I looked at my life through the lens of an outsider: It looked pretty good. Funding. Presentations. Publications. Great job, and a great family. Check, check, check. I looked at my life through my own lens, an insider: a mess. Exhaustion. Absent from my closest relationships. Chronically feeling like I was dropping the ball, because I was. Unhealthy. Not enough sleep, or exercise, or joy. Apathy. This was me, four years ago, ...

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In July, 2009, the family of Massachusetts teenager Yarushka Rivera went to their local Walgreens to pick up Topomax, an anti-seizure drug that had been keeping her epilepsy in check for years. Rivera had insurance coverage through MassHealth, the state’s Medicaid insurance program for low-income children, and never ran into obstacles obtaining this life-saving medication. But in July of 2009, she turned 19, and when, shortly after her birthday, her family ...

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A male physician -- one who sits on multiple committees at a large hospital in Dallas -- was recently quoted in the Dallas Medical Journal, that female physicians earn less, and they “choose to or they simply don’t want to be rushed.” Adding, “most of the time, their priority is something else … family, social, whatever.” I should be astounded that a colleague, in 2018, who appears to be about my ...

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How much we micromanage our lives is dependent upon our compulsivity and how many goals that we set in life.  Medicine is a profession that attracts some of the most goal-driven people I have ever met.  There are egos, obsessions, intelligence, and diligence all packaged into one unit.  This is simply overwhelming.  Fortunately, these habits tend to evolve with age.  I’ve seen some of the most incendiary personalities in medicine ...

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As I explained to my medical student this morning that I was ordering an ultrasound on a patient first because the insurance company wouldn’t authorize a CT scan without it, it occurred to me that medicine derailed from its true purpose. Shortly later, I found myself again pointing out why I was prescribing a certain medicine rather than the one I wanted because it was not on the formulary of ...

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Increasingly, we see functions executed by machines that were formerly performed by living breathing human beings. Examples range from the mundane to the preternatural.

  • Order food and drink from an iPad. No server needed.
  • Driverless auto travel. This may lead to a resurgence in prayer.
  • Pilotless air travel. Hard times ahead for the Airline Pilots Association.
  • Making precision tools from 3D printers.
  • Gourmet meals created with a voice-activated command.
  • Theater ...

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It’s been said in the world of business that people only buy two things: good feelings and solutions to problems. In medicine, the single most important factor that brings patients through our doors isn’t a “toward” kind of desire, but an “away” one -- away from feeling bad. More specifically, it is pain and fear that most often cause patients to call and ask for an appointment. They hopefully leave with ...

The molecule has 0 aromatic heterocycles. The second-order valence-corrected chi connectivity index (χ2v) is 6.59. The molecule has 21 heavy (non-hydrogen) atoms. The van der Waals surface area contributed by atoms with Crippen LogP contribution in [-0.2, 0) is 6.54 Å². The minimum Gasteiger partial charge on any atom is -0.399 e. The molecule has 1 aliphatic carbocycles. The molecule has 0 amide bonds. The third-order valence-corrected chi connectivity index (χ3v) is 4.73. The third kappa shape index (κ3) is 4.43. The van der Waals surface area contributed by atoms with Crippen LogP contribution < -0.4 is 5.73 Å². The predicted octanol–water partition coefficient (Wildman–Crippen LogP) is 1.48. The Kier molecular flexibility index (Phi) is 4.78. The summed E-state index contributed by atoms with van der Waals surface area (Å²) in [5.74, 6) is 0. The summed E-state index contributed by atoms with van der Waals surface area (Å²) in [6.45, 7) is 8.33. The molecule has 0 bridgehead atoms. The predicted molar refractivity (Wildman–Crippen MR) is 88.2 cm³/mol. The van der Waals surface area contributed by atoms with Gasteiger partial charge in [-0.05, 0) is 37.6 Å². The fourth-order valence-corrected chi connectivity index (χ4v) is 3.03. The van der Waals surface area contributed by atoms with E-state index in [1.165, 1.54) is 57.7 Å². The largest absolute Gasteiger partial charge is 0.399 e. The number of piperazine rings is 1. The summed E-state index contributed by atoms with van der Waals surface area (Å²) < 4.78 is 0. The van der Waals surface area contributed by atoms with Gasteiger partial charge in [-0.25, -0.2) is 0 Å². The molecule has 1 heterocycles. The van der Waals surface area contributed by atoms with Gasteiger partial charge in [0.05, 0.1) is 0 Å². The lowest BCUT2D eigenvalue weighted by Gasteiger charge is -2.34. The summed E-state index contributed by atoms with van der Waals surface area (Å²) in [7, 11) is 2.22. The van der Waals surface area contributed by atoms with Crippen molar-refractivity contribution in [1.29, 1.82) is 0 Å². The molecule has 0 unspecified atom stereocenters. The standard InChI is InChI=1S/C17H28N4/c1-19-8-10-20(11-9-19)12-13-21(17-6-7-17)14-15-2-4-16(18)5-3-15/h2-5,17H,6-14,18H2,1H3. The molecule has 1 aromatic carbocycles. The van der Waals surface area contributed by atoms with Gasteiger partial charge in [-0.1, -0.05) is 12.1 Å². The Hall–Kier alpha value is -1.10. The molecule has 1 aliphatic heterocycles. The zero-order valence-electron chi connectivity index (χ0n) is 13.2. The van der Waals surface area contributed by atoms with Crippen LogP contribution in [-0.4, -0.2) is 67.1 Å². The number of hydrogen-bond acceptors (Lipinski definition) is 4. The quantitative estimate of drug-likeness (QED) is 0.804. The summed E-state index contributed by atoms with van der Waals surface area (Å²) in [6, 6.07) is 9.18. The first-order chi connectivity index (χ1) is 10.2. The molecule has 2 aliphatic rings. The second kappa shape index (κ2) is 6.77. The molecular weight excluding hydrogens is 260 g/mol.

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No, I’m not saying that the process of investing in index funds is difficult. In fact, it’s actually quite simple to build a diversified index portfolio, whether your money is invested at Vanguard, Fidelity, Schwab, or Etrade. What makes investing in the stock market so difficult is tolerating its high volatility. Many investors are unable to stick with the stock market in the long run because of the ups and downs. But those who stay invested ...

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A doctor writes prescription, pharmacist fills prescription, insurance covers prescription. Simple, right? But that’s not the way it works anymore. Some changes are good. Gone are the cryptic abbreviations and illegible handwriting -- replaced by computer printed scripts, or better yet scripts magically transmitted via the ether. But along with fewer errors there’s even less transparency on pricing and coverage. Patients, who haven’t been to pharmacy school and couldn’t possibly decode the pages of ...

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Physicians everywhere are having to deal with ever-shrinking time slots with their patients. Every doctor (or nurse) would love to have more time if possible, and it’s probably one the biggest frontline frustrations for any clinician who wants to do a good job. Time to go over the history in more detail, examine the patient thoroughly, and then spend adequate time discussing everything afterwards. Wouldn’t that be nice? The reality though ...

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